The great thing about sports is that if you don’t perform when it matters, you won’t win. I guess that’s true for most things in life. This week, I competed at the Canadian youth Nationals in Kingston, Ontario. This was my peak event of the year, as well as my opportunity to qualify for the ISAF Youth Worlds. Unfortunately, I didn’t perform, and I didn’t win. Actually, I did a lot worse than not winning; I didn’t even make the gold fleet. (For those of you unfamiliar with sailing, the first two days of the regatta are “qualifying” and the second two days are “finals.” For the finals, the fleet in divided into gold, silver, and bronze fleets based on the results from the qualifying days. Once this split is made, you can’t move between different fleets. This means that once I was in silver fleet, the best overall result I could get was 58th.)
I started the regatta off badly with a starting mistake in race 1 that I was not able to recover from. Then, in race 2, I was a little excited, pulled the trigger a little too early and was disqualified for starting early. Fortunately, and this is one of the biggest positives coming out of this regatta, I was able to overcome the stress and frustrations from my early mistakes and have two good races. Unfortunately, it was not enough to get me into the gold fleet.
It’s really important for me to take responsibility for my mistakes. It wasn’t bad luck. Nobody else is to blame. I didn’t execute the things that I needed to execute and I paid the price. This is something that I love about competitive sports. When you’re out on the water, everyone has an equal opportunity to succeed or fail. It doesn’t matter if you are “expected to win” or if you are a “favourite.” If you don’t perform when it matters, you won’t win.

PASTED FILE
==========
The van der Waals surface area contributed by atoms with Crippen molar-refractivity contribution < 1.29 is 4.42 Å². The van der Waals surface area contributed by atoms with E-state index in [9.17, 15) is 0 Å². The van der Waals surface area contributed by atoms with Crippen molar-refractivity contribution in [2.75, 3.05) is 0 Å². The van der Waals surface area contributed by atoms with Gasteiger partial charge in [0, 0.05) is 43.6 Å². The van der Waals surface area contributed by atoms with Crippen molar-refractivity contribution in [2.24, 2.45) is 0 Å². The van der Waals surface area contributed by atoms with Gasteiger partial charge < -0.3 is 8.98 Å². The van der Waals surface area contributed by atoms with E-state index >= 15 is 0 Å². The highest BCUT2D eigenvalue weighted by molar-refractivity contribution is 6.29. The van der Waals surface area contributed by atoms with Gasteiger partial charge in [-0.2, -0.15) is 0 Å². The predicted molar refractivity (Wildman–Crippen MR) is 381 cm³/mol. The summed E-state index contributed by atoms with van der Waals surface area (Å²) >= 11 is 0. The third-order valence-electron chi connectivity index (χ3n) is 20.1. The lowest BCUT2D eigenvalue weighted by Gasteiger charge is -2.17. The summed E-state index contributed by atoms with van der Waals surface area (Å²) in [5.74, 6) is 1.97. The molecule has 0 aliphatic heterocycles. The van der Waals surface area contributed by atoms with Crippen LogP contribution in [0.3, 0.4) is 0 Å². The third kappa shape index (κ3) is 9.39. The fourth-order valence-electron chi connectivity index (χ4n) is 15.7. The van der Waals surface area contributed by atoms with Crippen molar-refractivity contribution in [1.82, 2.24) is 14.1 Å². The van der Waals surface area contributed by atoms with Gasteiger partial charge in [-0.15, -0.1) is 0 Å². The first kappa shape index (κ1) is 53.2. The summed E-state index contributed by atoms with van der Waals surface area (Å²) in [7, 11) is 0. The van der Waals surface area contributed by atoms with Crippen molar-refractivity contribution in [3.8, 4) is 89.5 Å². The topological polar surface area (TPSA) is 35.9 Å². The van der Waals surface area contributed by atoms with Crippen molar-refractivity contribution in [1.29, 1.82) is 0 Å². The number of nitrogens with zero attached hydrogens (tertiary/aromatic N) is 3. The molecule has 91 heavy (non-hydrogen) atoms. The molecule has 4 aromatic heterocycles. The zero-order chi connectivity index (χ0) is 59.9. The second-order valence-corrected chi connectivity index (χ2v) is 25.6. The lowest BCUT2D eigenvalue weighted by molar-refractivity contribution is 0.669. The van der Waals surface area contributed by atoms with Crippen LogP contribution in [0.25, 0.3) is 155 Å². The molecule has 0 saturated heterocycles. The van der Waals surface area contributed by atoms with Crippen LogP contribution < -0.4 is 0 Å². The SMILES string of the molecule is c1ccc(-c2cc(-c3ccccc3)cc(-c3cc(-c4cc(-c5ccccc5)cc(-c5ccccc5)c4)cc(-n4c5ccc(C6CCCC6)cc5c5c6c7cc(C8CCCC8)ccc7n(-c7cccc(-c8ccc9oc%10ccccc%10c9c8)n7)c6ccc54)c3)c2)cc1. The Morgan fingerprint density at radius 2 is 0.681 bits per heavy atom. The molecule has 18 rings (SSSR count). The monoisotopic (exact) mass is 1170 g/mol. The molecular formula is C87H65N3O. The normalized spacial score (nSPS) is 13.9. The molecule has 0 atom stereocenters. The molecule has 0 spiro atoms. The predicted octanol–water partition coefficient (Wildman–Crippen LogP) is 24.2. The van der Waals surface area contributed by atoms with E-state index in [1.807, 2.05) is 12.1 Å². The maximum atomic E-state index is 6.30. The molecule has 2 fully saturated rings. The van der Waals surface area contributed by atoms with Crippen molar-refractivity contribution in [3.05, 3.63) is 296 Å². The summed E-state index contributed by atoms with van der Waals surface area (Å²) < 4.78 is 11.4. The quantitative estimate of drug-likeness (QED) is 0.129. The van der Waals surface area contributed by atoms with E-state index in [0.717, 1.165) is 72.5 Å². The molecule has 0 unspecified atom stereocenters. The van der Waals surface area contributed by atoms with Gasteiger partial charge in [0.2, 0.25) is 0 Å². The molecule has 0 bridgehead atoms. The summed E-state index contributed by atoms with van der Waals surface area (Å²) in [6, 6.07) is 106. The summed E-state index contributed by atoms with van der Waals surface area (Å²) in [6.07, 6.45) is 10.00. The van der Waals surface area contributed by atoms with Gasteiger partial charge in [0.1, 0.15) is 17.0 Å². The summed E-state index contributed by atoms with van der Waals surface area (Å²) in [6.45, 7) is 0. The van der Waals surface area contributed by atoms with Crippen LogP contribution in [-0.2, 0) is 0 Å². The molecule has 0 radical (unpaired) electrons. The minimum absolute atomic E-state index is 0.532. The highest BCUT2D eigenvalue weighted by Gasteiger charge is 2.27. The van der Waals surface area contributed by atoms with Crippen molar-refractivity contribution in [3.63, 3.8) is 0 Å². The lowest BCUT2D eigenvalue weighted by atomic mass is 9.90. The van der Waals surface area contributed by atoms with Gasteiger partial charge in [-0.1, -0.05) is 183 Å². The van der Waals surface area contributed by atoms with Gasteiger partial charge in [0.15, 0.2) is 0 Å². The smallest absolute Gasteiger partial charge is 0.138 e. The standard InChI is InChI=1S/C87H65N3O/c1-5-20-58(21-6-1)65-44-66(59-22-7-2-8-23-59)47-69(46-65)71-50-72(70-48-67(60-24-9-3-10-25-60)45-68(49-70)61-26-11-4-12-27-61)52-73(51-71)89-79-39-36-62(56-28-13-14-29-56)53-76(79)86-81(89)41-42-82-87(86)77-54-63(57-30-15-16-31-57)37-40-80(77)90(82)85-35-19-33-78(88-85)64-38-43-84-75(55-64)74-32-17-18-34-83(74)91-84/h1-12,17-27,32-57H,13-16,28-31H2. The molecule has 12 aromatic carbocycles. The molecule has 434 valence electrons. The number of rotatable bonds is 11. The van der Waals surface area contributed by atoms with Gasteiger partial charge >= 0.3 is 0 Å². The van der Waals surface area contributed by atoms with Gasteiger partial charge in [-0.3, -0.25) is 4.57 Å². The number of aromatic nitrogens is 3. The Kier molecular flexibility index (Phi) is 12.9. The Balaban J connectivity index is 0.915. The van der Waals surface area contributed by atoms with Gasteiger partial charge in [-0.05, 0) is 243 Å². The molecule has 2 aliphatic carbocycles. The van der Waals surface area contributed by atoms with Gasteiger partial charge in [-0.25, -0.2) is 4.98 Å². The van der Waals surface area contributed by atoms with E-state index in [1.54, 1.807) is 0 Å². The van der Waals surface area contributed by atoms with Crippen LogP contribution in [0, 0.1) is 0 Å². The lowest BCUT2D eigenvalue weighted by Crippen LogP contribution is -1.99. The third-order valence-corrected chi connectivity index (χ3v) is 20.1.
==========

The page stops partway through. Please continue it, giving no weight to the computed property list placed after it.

Obviously, I wanted to win. Obviously, I’m disappointed that I didn’t – that goes without saying. What I can say, is that I am really excited for what is ahead, and I can’t wait for my next opportunity to correct my mistakes and prove to myself and everyone else what I’m capable of. Usually, after a peak event like this, that opportunity would be months in the future. In this case, it’s soon. Really soon. Actually, it’s tomorrow. The Laser Class Radial Youth Worlds start tomorrow (Saturday) here in Kingston and I’m super excited to have this opportunity to go out and try to perform.
Before I end this update, there are just two more things that I need to say. First, I want to recognize my training partner and competitor Matti Muru for the awesome regatta that he sailed this week. He earned that spot on the ISAF Youth Worlds team and I’m sure he will do a great job representing Canada in Malaysia this December. Second, I just wanted to say that I really appreciate all the support that I’ve been getting from everyone as I’ve been going through this loss. It really means a lot.
Thanks for reading and until next week,